Grocery-store trips that used to take five minutes now take 45 because he stops and talks with people.
About the only place he doesn't talk policy is lunchtime basketball games at the downtown YMCA, and those are less frequent these days.
"That's the most diverse place in the city. You've got professionals, accountants, high-school kids, people on work release from the jail. You get to know guys you play with regularly, but only basketball-wise. You know their moves."
Some of the players may not know he's mayor, unless they notice the omnipresent security detail.
11:22 a.m. 11th floor, City Hall.
Deputy City Manager Ed Zuercher and budget director Mario Paniagua brief Stanton on budget- and labor-negotiation deadlines. The city will again plan a series of public hearings. The mayor asks that each one be taped and put on YouTube, so people can watch at their convenience.
"Beyond the hearings, what are we doing?" he asks, and quickly adds that he'd like to do one via Skype. "Let's take advantage of modern technology."
He's just getting started. "We usually set these meetings on our schedule and at our places. How about reaching out to broader groups, asking to turn one of their meetings into a budget hearing? Maybe we could do something with the North Phoenix Tea Party."
The budget briefing ends. Chief of staff Paul Blue joins Stanton to meet with people involved in Gangplank, a Chandler incubator for early startups.
"We have unused facilities. One of my ideas is to make space available for local entrepreneurs," Stanton says, but he wants more details about how Gangplank works.
Each city is different, says co-founder Derek Neighbor, dressed in ragged jeans and an untucked shirt, a contrast to Stanton in his dark suit and light-blue tie.
"We prefer old, crappy buildings" for a collaborative workspace where people can just drop in, Neighbor says. "We're not a company incubator. We're a culture incubator."
There's a lot of talk about developing young entrepreneurs and creating an atmosphere in which companies can be launched.
Blue speaks up. "Let's get practical," he says. "I agree with your philosophy. My job is to wrap things up in a box we can take through the process. We want to have you say that the next place you're going isn't Florence, but Phoenix."
12:32 p.m. Starbucks, ground floor of City Hall
Stanton takes a break to grab a cup of coffee, shaking hands as he waits in line. He says he has about three cups a day. His staff says the number is a bit higher.
12:40 p.m. 11th floor
Michael Hull and Brad Fox wait for Stanton in the conference room. The mayor pulls a staffer into his office, asking for a quick briefing before he steps into the meeting.
Hull and Fox are with InVent Life Sciences, which matches researchers with companies that can take their discoveries to market.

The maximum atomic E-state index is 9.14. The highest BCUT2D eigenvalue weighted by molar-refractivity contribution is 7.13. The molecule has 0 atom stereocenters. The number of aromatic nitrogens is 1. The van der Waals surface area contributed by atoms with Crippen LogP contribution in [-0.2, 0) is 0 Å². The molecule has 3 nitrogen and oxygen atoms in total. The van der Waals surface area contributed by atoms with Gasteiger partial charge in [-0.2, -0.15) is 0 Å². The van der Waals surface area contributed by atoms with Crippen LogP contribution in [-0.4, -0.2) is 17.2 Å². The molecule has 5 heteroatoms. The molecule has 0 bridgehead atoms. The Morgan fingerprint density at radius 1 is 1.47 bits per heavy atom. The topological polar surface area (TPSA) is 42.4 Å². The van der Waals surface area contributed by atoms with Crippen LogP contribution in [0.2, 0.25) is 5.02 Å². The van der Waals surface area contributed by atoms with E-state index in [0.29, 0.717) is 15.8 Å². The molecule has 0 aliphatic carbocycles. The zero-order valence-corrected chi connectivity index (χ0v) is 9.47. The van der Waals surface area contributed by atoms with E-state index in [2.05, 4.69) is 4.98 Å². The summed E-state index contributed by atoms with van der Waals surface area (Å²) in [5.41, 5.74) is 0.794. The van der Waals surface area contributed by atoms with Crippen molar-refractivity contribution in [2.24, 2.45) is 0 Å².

"We've created a research monster," Fox says. "If research is our prime focus, how hard is it to attract risk capital? It limits the jobs we can create and the sustainability."
Stanton listens, recalls the beginning of biomedical research in Phoenix and asks Hull and Fox how their company differs from another one in town. Nothing suggests he walked into the meeting cold.
As the meeting breaks up, he offers the two his personal cellphone number. "Let me know if I can help in attracting any companies. Part of my job is to be an ambassador."
It's time to drive to Phoenix-Mesa Gateway Airport. Thankfully, Air Force One lands early, shortening the wait. Stanton, Brewer and Smith, Mesa's mayor, follow the stairs to the jet.
Obama waves, skips down the stairs and meets Brewer. The finger-waving incident that grabs national attention occurs.
"That's the difference between governors and mayors," Stanton says later. "At that meeting, we're ambassadors. You don't create a confrontation."
The mayor heard the conversation between the two but won't repeat it. He'll only say the president was not flustered.
After stepping away from Brewer, Obama warmly greets Smith. They exchange a few pleasantries, then Obama shakes Stanton's hand.
Stanton thanks the president for his hospitality at the White House the previous week and says he's delighted to have Obama visiting Intel. Stanton offers his support for the Dream Act, which would grant citizenship in specific cases to people brought here illegally as children. The president thanks him.
Stanton joins the presidential motorcade, though in a separate car from Obama, and attends the speech. A big cheer goes up when the president mentions the mayor.
"I'm still in my honeymoon period," Stanton says. "Wait till I start making decisions."
5:15 p.m. Herberger Theater
Stanton joins mayors, business association leaders and non-profits from across the Valley for a "Spotlight on the Region" reception, an event organized by the Sustainable Communities Working Group to welcome the two newest mayors, Stanton and Surprise's Sharon Wolcott, and reinforce the sentiment for greater regional cooperation.
"As far as I know, the governor is still shaking her finger at the president. I made a clean break," Stanton tells the group. "As cities, we have to act differently. We have to work cooperatively. It's hard to make that sexy, but it's important. It's not touchy-feely, it's not a sound bite. We will sink or swim as a region."
The speeches end. The string trio, after asking for a picture with Stanton, resumes playing. The political and non-profit leaders return to their bruschetta and drinks.
The crowd begins to thin. As 8 p.m. comes and goes, Stanton remains in the middle of the room, talking policy with his colleagues.
Reach Leger at robert.leger@arizona republic.com or 602-444-6850.